Summary & Purpose
Wildfires and invasive species have caused widespread changes in western North America's shrub-steppe landscapes. The bottom-up consequences of degraded shrublands on predator ecology and demography remain poorly understood. We used a before-after paired design to study whether Golden Eagle (Aquila chrysaetos) diet and nestling survivorship changed following wildfires in southwestern Idaho, USA. We assessed burn extents from 1981 – 2013 and vegetation changes between 1979 (pre-burn) and 2014 (post-burn) within 3 km of Golden Eagle nesting centroids. We measured the frequency and biomass of individual prey, calculated diet diversity indexes, and monitored nestling survivorship at 15 territories in 1971 – 1981 and 2014 – 2015. On average, 0.70 of the area within 3 km of nesting centroids burned between 1981 – 2013, and the mean proportion of unburned shrubland decreased from 0.73 in 1979 to 0.22 in 2014. Diets in post-burn years were more diverse and had a lower proportion of some shrub-associated species, like Black-tailed Jackrabbits (Lepus californicus) and Mountain Cottontails (Sylvilagus nuttallii), and a higher proportion of American Coots (Fulica americana), Mallards (Anas platyrhynchos), Piute Ground Squirrels (Urocitellus mollis), and Rock Pigeons (Columba livia) compared to pre-burn years. A high proportion of waterfowl represented a novel change in Golden Eagle diets, which are typically dominated by mammalian prey. Nestling survivorship was positively associated with the proportion of Black-tailed Jackrabbits and negatively associated with the proportion of Rock Pigeons in eagle diets. Rock Pigeons are a vector for Trichomonas gallinae, a disease-causing protozoan lethal to young eagles. Nesting attempts were more likely to fail (all young die) in the post-burn period compared to the pre-burn period. Dietary shifts are a common mechanism for predators to cope with landscape change, but shifts away from preferred prey to disease vectors affect nestling survivorship and could lead to population-level effects on productivity.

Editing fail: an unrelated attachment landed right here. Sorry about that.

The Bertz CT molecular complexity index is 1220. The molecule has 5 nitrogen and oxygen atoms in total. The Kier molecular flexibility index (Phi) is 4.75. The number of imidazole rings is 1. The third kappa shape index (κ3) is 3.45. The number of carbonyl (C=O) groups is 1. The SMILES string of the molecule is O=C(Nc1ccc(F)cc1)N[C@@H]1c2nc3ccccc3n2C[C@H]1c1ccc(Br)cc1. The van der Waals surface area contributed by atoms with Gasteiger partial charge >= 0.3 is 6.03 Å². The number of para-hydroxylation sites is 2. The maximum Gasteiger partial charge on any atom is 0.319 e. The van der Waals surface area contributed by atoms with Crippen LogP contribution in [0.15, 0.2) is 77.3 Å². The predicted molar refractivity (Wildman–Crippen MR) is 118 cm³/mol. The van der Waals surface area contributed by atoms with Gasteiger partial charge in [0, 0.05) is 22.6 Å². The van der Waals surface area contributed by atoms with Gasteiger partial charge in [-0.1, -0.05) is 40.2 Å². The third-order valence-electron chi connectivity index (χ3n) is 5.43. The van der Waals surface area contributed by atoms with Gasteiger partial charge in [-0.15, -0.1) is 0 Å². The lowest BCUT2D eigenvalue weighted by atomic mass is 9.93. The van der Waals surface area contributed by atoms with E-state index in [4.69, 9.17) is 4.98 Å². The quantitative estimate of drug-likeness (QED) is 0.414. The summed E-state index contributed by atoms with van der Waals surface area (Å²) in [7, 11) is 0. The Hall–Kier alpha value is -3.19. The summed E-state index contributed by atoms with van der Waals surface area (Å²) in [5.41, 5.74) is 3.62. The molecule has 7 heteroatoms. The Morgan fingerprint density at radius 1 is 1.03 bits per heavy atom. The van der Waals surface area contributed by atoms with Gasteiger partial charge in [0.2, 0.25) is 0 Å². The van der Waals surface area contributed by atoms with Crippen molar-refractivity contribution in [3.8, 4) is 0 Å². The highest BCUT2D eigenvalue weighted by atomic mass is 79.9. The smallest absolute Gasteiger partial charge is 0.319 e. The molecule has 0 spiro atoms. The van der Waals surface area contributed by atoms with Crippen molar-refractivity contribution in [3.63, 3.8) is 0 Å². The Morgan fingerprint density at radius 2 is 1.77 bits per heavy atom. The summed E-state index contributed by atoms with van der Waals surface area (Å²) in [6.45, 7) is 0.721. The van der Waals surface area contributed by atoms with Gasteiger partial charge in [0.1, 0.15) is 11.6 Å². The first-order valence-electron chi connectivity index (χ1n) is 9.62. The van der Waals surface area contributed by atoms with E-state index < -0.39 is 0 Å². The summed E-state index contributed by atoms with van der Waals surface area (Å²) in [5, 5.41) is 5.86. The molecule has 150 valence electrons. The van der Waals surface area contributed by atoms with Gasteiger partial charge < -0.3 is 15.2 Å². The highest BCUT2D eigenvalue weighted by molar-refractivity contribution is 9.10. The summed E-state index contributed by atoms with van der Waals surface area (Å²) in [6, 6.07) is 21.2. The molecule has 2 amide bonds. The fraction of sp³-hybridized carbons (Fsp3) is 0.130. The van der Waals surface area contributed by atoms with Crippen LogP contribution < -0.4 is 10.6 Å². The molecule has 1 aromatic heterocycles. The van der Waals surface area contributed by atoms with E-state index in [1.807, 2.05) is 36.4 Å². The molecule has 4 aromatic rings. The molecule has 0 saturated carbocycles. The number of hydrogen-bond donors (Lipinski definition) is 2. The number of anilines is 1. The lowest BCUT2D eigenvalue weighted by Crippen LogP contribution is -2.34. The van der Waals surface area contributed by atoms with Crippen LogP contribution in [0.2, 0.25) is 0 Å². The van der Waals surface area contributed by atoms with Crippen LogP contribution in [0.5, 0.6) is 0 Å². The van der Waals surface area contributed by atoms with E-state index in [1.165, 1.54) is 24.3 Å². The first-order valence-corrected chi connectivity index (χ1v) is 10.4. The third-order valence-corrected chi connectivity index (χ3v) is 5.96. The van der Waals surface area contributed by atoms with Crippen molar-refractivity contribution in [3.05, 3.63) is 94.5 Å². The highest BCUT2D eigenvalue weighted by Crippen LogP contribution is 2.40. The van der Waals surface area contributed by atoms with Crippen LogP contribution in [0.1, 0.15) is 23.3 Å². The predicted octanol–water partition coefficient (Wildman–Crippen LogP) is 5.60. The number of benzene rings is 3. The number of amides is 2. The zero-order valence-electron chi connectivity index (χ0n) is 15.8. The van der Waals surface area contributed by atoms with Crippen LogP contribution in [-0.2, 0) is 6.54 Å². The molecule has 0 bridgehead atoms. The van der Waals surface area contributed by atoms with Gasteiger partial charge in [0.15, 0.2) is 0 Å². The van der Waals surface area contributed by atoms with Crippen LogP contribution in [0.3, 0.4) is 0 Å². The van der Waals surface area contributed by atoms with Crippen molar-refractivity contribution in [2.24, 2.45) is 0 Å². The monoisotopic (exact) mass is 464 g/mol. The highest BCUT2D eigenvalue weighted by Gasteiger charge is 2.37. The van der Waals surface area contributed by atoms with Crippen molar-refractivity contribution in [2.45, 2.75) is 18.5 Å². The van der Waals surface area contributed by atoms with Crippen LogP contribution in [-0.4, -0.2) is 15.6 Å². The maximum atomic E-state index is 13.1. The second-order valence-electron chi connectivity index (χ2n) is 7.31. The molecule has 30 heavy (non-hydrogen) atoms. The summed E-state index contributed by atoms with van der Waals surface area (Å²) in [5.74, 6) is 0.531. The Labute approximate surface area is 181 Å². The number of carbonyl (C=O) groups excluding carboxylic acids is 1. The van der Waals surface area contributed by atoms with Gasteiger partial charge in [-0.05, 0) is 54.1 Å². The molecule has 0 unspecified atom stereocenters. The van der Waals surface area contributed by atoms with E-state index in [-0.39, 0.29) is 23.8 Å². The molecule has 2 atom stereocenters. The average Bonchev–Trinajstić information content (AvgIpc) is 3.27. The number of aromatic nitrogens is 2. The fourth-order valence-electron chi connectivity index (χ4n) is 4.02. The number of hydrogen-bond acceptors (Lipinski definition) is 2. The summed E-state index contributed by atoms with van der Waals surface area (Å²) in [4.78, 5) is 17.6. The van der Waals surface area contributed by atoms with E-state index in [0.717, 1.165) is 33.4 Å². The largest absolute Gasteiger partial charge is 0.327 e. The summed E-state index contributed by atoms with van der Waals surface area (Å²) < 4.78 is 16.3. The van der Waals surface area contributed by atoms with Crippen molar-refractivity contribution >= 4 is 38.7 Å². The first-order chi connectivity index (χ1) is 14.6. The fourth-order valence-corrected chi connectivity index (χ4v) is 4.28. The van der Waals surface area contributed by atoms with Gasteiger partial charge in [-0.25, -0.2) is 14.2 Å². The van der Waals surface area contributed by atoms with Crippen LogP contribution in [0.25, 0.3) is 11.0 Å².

Date of Publication or Submission
Funded by the USFWS Western Golden Eagle Team (F14AP00167 and F15AP00200), BLM (L14AC00342), the National Science Foundation (NSF) Idaho EPSCoR Program (award IIA-1301792), NSF Division of Biological Infrastructure (award 1263167), and the Raptor Research Center and Department of Biological Sciences at Boise State University.
Single Dataset or Series?
*.csv; *.png; *.txt
See file: READ ME for goea diet data 20210601.txt
1971-1981 and 2014-2015
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Heath, Julie A.; Kochert, Mike; and Steenhof, Karen. (2021). Dataset for Golden Eagle Dietary Shifts Following Wildfire and Shrub Loss Have Negative Consequences for Nestling Survivorship [Data set]. Retrieved from https://doi.org/10.18122/bio_data.8.boisestate
Available for download on Thursday, June 08, 2023